When dealing with people who have no church affiliation, we often hear the line, “I don’t need to go to church to be good.” This frequently comes from someone who has had a bad experience with the hypocrisy of a church-goer. However, new research data shows collateral benefits of worship and involvement in a church. The study by Johns Hopkins researchers shows a connection between being socially isolated and dementia.
The study involved 5,022 dementia-free U.S. adults aged 65 or older with an average age of 76 and not living in a residential care facility. The data showed that socially isolated adults have a 27% higher chance of developing dementia than those who are not socially isolated. The study defined social isolation as “having few relationships and few people to interact with regularly.” That included whether the person attended religious services or participated in social events. The Centers for Disease Control and Prevention also reports that social isolation is responsible for other serious health conditions, including heart disease and depression.
These studies are not designed to validate attendance at worship or involvement in church activities. However, they show the collateral benefits of worship in a corporate setting. Meeting together in a church setting meets the criteria for preventing social isolation. Worship and Bible study are always on a regular schedule, so participation is not sporadic and allows a person to associate with the same group of people regularly. If the group is following the instructions of Jesus and the example of the first-century Church, participation provides the ideal environment to avoid social isolation.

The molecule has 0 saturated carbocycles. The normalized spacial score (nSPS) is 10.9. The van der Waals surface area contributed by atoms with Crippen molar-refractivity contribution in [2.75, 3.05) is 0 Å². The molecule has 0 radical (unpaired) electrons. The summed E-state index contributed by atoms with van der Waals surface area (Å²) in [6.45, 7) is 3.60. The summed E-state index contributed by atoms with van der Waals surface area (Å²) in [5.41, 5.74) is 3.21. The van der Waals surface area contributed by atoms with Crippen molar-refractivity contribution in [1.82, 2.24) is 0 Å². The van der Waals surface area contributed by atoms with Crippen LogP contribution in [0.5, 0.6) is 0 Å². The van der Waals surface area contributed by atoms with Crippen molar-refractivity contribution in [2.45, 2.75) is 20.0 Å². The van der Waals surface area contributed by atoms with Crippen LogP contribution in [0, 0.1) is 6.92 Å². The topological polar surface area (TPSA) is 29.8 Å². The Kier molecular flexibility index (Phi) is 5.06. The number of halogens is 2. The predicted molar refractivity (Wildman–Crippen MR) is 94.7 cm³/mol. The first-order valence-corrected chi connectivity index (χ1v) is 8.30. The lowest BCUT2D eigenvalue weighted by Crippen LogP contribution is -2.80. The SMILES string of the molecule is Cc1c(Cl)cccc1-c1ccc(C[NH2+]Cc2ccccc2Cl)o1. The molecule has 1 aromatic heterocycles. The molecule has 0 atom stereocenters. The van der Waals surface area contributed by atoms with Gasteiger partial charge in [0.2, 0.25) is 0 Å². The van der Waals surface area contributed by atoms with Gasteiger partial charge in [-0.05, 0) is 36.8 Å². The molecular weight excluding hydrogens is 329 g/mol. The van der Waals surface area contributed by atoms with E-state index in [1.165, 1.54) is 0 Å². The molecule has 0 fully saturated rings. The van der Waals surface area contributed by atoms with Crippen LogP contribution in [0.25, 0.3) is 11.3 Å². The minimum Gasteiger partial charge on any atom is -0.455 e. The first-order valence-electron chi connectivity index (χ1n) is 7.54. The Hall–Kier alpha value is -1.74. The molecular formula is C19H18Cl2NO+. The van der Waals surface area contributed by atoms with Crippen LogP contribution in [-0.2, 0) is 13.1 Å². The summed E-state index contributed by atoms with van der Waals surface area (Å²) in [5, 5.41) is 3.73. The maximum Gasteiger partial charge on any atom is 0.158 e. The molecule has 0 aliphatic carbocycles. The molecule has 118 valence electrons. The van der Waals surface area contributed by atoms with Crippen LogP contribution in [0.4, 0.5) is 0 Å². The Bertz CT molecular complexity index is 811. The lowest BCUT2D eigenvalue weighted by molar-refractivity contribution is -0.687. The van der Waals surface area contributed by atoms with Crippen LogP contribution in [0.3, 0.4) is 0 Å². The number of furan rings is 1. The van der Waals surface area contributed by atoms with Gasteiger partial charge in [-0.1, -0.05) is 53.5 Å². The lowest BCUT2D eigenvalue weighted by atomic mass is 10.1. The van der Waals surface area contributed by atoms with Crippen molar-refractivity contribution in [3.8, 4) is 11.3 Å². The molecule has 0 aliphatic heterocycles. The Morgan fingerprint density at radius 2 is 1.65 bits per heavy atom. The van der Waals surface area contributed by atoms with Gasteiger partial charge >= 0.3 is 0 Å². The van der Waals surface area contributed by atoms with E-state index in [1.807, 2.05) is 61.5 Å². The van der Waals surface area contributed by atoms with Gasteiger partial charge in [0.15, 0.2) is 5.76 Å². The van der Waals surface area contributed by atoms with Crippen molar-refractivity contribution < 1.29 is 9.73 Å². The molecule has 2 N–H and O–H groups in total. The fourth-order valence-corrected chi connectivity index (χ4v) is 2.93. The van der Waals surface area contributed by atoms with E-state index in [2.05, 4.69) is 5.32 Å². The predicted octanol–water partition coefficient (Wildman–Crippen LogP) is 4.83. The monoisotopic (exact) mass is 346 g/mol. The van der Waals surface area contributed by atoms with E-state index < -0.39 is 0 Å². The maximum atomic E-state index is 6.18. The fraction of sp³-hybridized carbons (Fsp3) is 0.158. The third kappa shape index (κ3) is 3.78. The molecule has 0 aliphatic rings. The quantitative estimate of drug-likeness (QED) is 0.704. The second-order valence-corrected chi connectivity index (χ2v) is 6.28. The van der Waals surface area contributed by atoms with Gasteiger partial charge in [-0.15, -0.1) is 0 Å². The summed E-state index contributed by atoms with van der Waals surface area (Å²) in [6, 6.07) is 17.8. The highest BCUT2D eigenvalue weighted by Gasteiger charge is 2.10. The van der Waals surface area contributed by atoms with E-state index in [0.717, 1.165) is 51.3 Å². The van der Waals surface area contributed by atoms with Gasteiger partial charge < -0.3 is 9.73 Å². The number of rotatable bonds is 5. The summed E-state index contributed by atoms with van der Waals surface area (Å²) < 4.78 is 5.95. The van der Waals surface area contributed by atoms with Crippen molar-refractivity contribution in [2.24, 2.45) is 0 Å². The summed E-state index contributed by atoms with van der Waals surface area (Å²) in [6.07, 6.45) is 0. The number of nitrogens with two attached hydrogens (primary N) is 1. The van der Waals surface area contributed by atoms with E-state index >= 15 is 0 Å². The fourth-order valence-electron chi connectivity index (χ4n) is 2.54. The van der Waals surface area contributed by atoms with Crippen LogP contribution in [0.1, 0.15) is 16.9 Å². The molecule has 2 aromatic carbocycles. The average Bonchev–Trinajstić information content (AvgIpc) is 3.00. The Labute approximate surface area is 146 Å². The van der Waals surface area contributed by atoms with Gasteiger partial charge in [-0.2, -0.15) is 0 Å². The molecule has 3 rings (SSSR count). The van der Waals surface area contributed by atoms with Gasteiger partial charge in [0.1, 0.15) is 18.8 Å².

Galatians 6:2 tells Christians to “Carry one another’s burdens, and in this way you will fulfill the law of Christ.” In Acts 2:42-47, we read that the early Christians were together daily (verse 46) and shared food and fellowship. The acts of worship encourage people not to be socially isolated. Singing together (not listening to someone else) is a recognized tool for avoiding social isolation. Who hasn’t enjoyed singing with others around a campfire? The communion service is not just vertical with Christ but horizontal as we join in a common act of spiritual oneness.
Tragically, many churches have fallen into the same trap as the Corinthian Church did by letting human power struggles produce social isolation. (See 1 Corinthians 11:17-34.) According to the Bible, true worship provides a way to be at peace with God while living with others and avoiding isolation. God has given us many ways to improve our lives, and we should not overlook the collateral benefits of worship and avoiding social isolation.
— John N. Clayton © 2023